I received an unusual honor a few weeks ago: Simon Fraser University named a room after me, the Mark L. Winston Collaboration Room.
It generally takes a hefty donation to inspire a university to name a room, a level of financial incentive quite beyond my capacity to give. But the Collaboration Room was named to recognize my tenure as founding director of SFU’s Centre for Dialogue as I stepped down from that post.
I was informed of this most generous of gestures at a picnic attended by students, faculty, staff and colleagues, and was moved beyond even my usual tears. This surpassed any honor I had ever imagined, but it was particularly poignant to have the idea of collaboration attached to it.
“Collaboration” is defined as working with others to do a task and to achieve shared goals, and requires teamwork, cooperation and collegiality for success. The younger version of myself didn’t exhibit a particularly cooperative nature, but that changed when I entered the world of bees.
Honeybees are consummate collaborators, working together with exquisite coordination to conduct the myriad tasks colonies need to survive and thrive. Take comb building, for example, one of nature’s most complex examples of animal architecture.
Comb construction requires organized efforts by a hiveful of workers, all conducted without the benefit of a foreman or supervisor and no carefully drawn-out architectural plans. First, foraging bees must collect nectar from innumerable flowers and return with it to the nest. There, after being processed into honey and stored in already-constructed cells, the comb-building bees consume and metabolize it into the three hundred plus components of beeswax.
Then many hundreds or even thousands of workers, each acting independently, secrete the beeswax as thin flakes from overlapping plates in their abdomens. They each use their jaws and spines on their legs to work collaboratively with other bees to shape the wax flakes into precise hexagonal cells, within .05 mm tolerance in diameter and .002 mm in cell wall thickness.
Each bee contributes a small bit of wax and a few minutes of work to a cell, and then moves away to let a co-worker in with fresh wax, who picks up where the previous worker left off. Apparently each worker can perceive the stage of construction at each new location and contributes whatever is needed for that cell. Thus, a single cell is built cooperatively by many bees stepping in and contributing, all without being told what to do by any overseer.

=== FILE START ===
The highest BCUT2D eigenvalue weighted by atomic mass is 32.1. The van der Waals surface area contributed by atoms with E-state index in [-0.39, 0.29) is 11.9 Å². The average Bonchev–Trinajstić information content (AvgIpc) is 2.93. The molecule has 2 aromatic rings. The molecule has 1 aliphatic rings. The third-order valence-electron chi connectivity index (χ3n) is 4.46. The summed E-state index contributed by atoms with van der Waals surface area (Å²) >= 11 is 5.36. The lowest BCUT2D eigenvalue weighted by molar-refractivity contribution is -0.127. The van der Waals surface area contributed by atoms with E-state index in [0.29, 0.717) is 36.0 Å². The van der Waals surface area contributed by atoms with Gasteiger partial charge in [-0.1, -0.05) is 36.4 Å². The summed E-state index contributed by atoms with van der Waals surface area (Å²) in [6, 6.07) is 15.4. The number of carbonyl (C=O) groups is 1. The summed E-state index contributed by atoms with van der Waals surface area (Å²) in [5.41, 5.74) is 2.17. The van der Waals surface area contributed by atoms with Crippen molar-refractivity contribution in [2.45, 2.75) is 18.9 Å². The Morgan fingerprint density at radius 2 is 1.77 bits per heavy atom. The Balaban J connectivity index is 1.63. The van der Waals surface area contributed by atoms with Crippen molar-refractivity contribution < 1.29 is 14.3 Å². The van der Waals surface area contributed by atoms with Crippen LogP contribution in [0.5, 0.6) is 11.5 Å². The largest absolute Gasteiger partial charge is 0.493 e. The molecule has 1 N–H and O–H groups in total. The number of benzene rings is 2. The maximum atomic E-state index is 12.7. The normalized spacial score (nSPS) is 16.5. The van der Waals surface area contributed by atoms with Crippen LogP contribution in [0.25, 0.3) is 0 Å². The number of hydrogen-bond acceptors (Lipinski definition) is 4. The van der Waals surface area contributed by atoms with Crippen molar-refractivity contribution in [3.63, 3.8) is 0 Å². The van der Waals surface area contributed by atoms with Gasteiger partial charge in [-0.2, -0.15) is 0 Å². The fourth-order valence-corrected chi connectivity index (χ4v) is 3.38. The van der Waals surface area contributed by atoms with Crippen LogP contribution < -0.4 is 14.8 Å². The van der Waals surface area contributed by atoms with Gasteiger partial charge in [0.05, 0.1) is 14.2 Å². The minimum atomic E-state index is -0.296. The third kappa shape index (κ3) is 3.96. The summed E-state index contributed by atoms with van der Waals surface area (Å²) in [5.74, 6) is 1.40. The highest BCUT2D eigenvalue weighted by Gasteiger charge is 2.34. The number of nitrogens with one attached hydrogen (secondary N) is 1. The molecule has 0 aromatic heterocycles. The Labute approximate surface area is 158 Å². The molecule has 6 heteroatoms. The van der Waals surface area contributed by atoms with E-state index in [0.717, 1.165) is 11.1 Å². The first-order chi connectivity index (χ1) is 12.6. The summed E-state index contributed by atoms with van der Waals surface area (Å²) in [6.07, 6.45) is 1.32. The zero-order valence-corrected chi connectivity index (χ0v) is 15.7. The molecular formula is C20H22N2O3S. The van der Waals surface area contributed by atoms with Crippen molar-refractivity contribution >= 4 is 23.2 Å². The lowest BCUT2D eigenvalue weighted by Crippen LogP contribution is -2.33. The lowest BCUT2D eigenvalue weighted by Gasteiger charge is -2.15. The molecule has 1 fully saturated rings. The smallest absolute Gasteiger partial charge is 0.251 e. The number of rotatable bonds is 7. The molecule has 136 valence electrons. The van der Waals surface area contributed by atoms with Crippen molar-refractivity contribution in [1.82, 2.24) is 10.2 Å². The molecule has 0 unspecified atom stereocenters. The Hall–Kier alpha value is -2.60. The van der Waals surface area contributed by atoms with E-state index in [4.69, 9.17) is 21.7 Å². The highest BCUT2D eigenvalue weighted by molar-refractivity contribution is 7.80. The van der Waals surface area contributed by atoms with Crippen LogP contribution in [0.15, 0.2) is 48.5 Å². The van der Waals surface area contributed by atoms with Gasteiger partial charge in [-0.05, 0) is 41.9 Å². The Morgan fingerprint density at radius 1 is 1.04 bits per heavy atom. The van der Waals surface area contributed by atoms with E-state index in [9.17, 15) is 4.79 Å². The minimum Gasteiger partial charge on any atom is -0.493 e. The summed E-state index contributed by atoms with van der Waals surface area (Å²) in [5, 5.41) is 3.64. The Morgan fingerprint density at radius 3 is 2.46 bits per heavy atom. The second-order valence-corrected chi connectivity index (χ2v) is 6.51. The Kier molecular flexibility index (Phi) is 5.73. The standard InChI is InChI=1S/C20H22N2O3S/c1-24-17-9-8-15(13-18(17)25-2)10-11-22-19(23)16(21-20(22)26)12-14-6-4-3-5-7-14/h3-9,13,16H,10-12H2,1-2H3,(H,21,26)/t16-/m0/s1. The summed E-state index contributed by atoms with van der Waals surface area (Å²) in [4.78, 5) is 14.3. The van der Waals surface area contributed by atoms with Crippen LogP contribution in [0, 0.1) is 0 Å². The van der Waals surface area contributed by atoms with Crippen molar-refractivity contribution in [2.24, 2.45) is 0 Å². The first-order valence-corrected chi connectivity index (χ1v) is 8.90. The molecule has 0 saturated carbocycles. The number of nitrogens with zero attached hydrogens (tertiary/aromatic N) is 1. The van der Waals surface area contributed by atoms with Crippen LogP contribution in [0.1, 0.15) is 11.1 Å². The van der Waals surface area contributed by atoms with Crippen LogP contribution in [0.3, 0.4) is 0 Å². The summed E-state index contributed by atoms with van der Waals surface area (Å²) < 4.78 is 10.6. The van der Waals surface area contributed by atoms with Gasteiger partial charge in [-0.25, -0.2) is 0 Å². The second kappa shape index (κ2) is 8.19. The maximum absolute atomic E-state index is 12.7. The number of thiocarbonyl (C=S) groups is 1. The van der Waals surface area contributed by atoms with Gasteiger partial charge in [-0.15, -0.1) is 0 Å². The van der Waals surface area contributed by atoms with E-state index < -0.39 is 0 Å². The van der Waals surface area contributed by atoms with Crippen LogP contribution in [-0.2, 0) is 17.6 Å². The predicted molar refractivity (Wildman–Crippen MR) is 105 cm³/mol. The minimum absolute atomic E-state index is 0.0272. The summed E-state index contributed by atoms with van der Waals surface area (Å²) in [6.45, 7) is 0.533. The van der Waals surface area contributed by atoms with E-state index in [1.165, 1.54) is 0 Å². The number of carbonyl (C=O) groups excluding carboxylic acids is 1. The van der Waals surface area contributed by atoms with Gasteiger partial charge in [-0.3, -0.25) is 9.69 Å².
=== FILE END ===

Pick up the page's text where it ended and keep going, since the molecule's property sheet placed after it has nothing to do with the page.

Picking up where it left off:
Perhaps the most extreme example of bee collaboration is pollination, because it crosses species boundaries. The environment through which bees forage would not exist without the actions of each individual bee pollinating flowers, one by one, a remarkable lesson for us in the benefits of collaborating with nature rather than managing it into submission.
It’s a simple formula: bees pollinate flowers, and the plants provide nectar and pollen to feed the bees. Bees wouldn’t exist without flowering plants, and most plants wouldn’t exist without the accumulated pollinating efforts of innumerable individual bees globally. Sixty five per cent of all plants and about one-third of crops require or benefit from bee pollination, by honeybees and the over 20,000 species of wild bees, making the actions of gazillions of individual bees a crucial element of almost all terrestrial habitats.
Oddly, the intense cooperation of honeybees working with each other and with the flowers they pollinate reminds us that individual actions matter, not only for the bees but also for the larger sphere they inhabit. Colonies could not function without the small but innumerable contributions of myriad individuals, and the same is true for human societies.
It’s not surprising that I ended up at a centre for dialogue given how absorbed I became in the collaborative example set by honeybees. The Collaboration Room could be nicknamed “The Hive,” because it was observing bees that forged my inclination to work with others.
I know every time I walk into the Collaboration Room my throat will catch with emotion in appreciation of having it carry my name, but also with the deepest of respect for the bees that brought me to collaboration and dialogue.